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Nonmonotonic spatial structure of interneuronal correlations in prefrontal microcircuits

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Safavi,  S
Department Physiology of Cognitive Processes, Max Planck Institute for Biological Cybernetics, Max Planck Society;
Max Planck Institute for Biological Cybernetics, Max Planck Society;

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Dwarakanath,  A
Max Planck Institute for Biological Cybernetics, Max Planck Society;
Department Physiology of Cognitive Processes, Max Planck Institute for Biological Cybernetics, Max Planck Society;

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Kapoor,  V
Max Planck Institute for Biological Cybernetics, Max Planck Society;
Department Physiology of Cognitive Processes, Max Planck Institute for Biological Cybernetics, Max Planck Society;

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Werner,  J
Max Planck Institute for Biological Cybernetics, Max Planck Society;
Department Physiology of Cognitive Processes, Max Planck Institute for Biological Cybernetics, Max Planck Society;

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Logothetis,  NK
Department Physiology of Cognitive Processes, Max Planck Institute for Biological Cybernetics, Max Planck Society;
Max Planck Institute for Biological Cybernetics, Max Planck Society;

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Panagiotaropoulos,  TI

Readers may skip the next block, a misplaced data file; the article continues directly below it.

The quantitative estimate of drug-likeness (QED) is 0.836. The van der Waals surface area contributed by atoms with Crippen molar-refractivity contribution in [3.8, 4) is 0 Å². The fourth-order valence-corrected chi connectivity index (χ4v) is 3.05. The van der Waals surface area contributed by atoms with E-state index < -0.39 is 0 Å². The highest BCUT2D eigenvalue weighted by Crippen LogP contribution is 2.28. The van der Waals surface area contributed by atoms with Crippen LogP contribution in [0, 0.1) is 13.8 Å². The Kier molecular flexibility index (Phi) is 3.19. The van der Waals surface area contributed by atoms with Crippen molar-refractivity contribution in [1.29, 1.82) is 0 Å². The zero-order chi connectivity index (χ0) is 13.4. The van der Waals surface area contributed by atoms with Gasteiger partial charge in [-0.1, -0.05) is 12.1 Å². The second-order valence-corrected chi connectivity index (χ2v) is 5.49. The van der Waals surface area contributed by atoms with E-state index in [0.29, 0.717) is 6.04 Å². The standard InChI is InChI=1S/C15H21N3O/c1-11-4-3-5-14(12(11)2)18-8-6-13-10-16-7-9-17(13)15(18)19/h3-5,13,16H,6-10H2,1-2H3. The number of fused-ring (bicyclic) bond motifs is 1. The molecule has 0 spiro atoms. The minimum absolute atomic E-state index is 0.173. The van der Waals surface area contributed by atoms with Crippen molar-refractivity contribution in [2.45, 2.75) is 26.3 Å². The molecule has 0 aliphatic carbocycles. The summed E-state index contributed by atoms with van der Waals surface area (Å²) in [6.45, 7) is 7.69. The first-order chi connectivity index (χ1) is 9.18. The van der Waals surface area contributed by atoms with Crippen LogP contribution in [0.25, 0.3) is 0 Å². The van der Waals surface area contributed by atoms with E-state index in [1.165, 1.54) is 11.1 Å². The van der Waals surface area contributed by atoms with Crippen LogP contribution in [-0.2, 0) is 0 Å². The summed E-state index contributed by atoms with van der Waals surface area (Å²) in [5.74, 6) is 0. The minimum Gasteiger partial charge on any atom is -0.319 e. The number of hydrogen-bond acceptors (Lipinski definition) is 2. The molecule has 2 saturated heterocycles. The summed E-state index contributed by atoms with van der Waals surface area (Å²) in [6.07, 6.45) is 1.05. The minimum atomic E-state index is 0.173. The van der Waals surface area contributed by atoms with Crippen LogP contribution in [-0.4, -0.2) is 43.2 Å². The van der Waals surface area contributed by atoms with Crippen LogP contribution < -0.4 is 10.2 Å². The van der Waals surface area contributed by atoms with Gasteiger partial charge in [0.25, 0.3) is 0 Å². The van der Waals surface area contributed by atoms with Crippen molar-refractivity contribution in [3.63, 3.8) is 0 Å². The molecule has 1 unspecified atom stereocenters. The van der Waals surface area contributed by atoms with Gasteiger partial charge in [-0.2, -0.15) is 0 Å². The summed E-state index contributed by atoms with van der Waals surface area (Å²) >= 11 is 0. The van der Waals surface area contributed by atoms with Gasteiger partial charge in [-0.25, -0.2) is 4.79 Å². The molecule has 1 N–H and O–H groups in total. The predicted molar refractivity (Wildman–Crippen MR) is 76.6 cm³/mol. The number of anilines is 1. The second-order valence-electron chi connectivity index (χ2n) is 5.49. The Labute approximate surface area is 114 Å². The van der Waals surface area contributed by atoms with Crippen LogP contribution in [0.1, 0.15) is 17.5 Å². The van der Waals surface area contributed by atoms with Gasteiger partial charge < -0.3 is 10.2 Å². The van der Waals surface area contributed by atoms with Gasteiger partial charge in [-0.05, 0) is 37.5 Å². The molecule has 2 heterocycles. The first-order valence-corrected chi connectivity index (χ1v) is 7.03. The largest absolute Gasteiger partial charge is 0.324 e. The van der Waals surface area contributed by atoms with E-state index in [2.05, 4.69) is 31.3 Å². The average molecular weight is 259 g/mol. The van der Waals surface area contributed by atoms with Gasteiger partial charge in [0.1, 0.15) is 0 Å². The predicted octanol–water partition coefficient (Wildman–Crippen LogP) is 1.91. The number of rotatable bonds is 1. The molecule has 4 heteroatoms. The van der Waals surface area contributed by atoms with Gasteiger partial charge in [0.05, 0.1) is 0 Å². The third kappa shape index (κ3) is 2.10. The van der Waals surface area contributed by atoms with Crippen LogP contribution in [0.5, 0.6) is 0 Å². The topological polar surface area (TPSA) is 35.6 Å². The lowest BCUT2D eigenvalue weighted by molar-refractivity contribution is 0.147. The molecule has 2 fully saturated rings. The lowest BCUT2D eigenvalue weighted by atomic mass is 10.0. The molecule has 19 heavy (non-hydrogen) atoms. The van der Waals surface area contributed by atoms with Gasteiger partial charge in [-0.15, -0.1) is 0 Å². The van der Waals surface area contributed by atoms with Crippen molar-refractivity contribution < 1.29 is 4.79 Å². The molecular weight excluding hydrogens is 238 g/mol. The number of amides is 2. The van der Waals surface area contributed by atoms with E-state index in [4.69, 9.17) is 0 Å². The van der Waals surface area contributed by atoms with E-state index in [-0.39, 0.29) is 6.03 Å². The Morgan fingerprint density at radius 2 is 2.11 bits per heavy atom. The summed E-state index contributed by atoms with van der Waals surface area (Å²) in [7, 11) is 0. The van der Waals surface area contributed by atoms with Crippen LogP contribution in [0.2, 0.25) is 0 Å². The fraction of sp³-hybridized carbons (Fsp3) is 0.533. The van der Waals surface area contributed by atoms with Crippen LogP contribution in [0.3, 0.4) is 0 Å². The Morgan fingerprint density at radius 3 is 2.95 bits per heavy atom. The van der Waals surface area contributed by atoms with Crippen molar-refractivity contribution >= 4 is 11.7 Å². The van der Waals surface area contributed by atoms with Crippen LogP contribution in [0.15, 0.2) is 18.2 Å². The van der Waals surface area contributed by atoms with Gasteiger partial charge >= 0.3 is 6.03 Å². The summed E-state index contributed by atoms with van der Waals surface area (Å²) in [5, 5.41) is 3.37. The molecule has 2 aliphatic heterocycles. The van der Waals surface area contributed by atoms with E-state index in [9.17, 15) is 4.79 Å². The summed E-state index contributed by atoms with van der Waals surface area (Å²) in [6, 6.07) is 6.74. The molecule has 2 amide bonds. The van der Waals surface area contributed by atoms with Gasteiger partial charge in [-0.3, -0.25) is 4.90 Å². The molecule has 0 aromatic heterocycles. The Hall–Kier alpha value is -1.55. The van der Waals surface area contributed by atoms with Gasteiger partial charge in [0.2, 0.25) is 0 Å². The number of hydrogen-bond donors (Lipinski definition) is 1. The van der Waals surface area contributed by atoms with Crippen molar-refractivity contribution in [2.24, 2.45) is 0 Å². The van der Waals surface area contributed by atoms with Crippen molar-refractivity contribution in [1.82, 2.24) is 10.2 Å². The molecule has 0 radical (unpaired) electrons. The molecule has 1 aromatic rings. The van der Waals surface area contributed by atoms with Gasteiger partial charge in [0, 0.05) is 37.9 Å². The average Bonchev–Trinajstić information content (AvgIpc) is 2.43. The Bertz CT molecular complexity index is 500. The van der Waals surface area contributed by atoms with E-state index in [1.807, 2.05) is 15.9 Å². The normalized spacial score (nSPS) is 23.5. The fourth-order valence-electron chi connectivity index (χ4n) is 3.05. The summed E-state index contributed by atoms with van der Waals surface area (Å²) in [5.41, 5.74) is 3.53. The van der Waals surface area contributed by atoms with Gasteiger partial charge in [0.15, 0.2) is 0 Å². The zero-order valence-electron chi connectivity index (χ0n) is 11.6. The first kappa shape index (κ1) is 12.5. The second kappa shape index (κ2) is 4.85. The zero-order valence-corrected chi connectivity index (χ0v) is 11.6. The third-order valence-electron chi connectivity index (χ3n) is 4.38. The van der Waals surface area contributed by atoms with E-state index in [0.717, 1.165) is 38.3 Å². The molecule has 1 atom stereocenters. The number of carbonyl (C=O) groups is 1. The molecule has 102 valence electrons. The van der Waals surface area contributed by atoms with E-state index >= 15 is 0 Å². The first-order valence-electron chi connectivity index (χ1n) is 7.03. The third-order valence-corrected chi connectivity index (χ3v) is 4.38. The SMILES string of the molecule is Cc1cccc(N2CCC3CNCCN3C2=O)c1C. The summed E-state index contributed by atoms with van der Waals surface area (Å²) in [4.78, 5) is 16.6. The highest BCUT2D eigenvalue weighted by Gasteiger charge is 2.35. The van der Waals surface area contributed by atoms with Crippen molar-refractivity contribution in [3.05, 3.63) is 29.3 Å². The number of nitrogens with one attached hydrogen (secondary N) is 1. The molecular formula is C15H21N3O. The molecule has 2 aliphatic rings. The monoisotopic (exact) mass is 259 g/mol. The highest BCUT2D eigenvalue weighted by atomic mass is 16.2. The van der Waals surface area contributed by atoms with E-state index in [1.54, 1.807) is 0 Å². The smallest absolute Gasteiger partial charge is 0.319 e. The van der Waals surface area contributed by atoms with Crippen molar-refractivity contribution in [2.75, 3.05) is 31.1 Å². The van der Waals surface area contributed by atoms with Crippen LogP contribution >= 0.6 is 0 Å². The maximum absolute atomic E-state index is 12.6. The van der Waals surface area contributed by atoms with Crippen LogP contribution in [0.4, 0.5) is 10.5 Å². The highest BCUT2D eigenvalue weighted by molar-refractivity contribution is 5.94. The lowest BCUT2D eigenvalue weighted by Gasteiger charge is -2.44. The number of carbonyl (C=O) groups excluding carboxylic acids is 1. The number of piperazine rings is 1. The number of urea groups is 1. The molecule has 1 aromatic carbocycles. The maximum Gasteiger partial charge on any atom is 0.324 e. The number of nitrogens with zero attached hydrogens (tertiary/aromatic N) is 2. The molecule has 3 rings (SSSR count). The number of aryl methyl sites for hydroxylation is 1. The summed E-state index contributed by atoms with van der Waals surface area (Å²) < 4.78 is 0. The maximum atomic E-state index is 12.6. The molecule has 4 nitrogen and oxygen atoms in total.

Max Planck Institute for Biological Cybernetics, Max Planck Society;
Department Physiology of Cognitive Processes, Max Planck Institute for Biological Cybernetics, Max Planck Society;

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Citation

Safavi, S., Dwarakanath, A., Kapoor, V., Werner, J., Hatsopoulos, N., Logothetis, N., et al. (2018). Nonmonotonic spatial structure of interneuronal correlations in prefrontal microcircuits. Proceedings of the National Academy of Sciences of the United States of America, 115(15), E3539-E3548. doi:10.1073/pnas.1802356115.


Cite as: http://hdl.handle.net/21.11116/0000-0001-7CE2-5
Abstract
Correlated fluctuations of single neuron discharges, on a mesoscopic scale, decrease as a function of lateral distance in early sensory cortices, reflecting a rapid spatial decay of lateral connection probability and excitation. However, spatial periodicities in horizontal connectivity and associational input as well as an enhanced probability of lateral excitatory connections in the association cortex could theoretically result in nonmonotonic correlation structures. Here, we show such a spatially nonmonotonic correlation structure, characterized by significantly positive long-range correlations, in the inferior convexity of the macaque prefrontal cortex. This functional connectivity kernel was more pronounced during wakefulness than anesthesia and could be largely attributed to the spatial pattern of correlated variability between functionally similar neurons during structured visual stimulation. These results suggest that the spatial decay of lateral functional connectivity is not a common organizational principle of neocortical microcircuits. A nonmonotonic correlation structure could reflect a critical topological feature of prefrontal microcircuits, facilitating their role in integrative processes.